Media Releases
Published on 1st September 2016

The first issue of the re-launched QantasLink Spirit magazine hits aircraft seat pockets today, showcasing the best of Australia’s regions for more than six million QantasLink passengers a year and an online audience which delivers one million page impressions each month.

With a focus on people, places and themes unique to regional Australia, the re-launched magazine forms part of Qantas’ commitment to boost domestic and international tourism across its network of almost 80 destinations.

The new Spirit will be published bi-monthly (the previous iteration was published quarterly) and loaded onto more than 2,000 QantasLink services per week operating to 58 destinations. Content from the magazine will be shared across Qantas’ Travel Insider website, the Qantas magazine mobile app, and Qantas’ social media platforms, taking stories on regional Australia to broader audiences.

Qantas’ Group Executive, Brand, Marketing and Corporate Affairs, Olivia Wirth, said the new Spirit reflected the national carrier’s unique role in supporting and connecting regional communities.

“We know that our passengers often make travel decisions based on the stories they read on board, so this is a great opportunity to put regional destinations in front of a massive inflight and online audience.

“Our goal was give our customers a beautifully designed magazine with first-rate stories, explore the amazing diversity of regional Australia, and inspire their next trip at the same time.”

Like Qantas’, monthly inflight magazine for its mainline operations re-launched last year – Spirit is published by Medium Rare Content Agency, with editor Sarah Maguire – who grew up in Alice Springs, Launceston and Ballarat – seeking out the best stories from every corner of regional Australia.

Each issue will reflect QantasLink’s diverse customer base, which ranges from tourists to business travellers, people visiting family and friends, and fly-in fly-out workers. Spirit will also continue to champion regional enterprise, providing valuable advertising space as well as features on local economies, companies and entrepreneurs.

“From house-boating pub pit stops along the Murray to ghosts and gold in historic Hill End, we have travelled across the country to uncover some of Australia’s hidden gems and lesser known stories,” said Ms Maguire.

“We also meet people passionate about their patch; the Driver family operating the 10,000 square kilometer Elkedra Station in the Northern Territory; Kris and Ray Jones who run the Jetty Café in Dennes Point on the northern tip of Bruny Island, and 78 year old John Kosovich, second generation wine maker from the Swan valley in WA.”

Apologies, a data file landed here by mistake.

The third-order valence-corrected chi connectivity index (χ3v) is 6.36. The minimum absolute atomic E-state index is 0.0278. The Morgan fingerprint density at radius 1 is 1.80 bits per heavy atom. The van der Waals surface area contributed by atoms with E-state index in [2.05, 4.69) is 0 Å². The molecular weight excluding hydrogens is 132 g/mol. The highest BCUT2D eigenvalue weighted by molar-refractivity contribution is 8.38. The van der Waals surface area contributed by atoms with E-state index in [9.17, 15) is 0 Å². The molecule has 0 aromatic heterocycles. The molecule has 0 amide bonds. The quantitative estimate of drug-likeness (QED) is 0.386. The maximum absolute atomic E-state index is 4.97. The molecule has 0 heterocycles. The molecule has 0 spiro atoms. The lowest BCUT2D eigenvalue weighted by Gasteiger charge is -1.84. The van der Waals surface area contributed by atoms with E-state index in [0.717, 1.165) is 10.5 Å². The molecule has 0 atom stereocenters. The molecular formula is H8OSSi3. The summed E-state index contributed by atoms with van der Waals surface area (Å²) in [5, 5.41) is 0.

Life is isolated for the Driver family, who live on Elkedra Station in the Northern Territory. That’s why Amber Driver flies her own plane; the kids have to get to play dates somehow. The 36-year-old cattle producer and mother of two is also an emerging spokeswoman for the issues – roads, education, telecommunications – that affect her Central Australian community. We spend a weekend on Elkedra and find out why, according to those closest to her, Amber is a force to be reckoned with.

“Go back three years – it was almost a ghost town,” says Dorset Council mayor Greg Howard of the north-east Tasmanian town of Derby. Now, the former tin mining town is on the world map for mountain biking after spending $3.1 million on a network of trails through temperate rainforest. We tell Derby’s story in Then & Now, a regular feature that highlights regional Australia’s continual reinvention of itself.

Australia’s biggest inland city, Toowoomba, is getting hip in its old age. Once a quiet Queensland farming community with some well-heeled residents and numerous private schools, the region is embracing the arts, food and multiculturalism. From gardens and bushwalks to restaurants and a zoo, we’ve distilled the best of what’s on offer into a must-do two-day itinerary.

At the height of its gold rush, Hill End in NSW was home to 10,000 people and 28 hotels. Today, 120 people call this now one-pub town home. Some are from families who have lived there for generations; others are newcomers, many of them artists, drawn by the living history, the community and the all-Australian landscapes. This is a portrait of a hamlet many have never heard of and will, upon reading it, wonder why they haven’t.

If you’d like to interview Sarah Maguire about QantasLink Spirit or any of the stories featured in the September/October issue, or if you would like to access images from the magazine, please phone (02) 8114 8957 or email:

For more information on Medium Rare, go to

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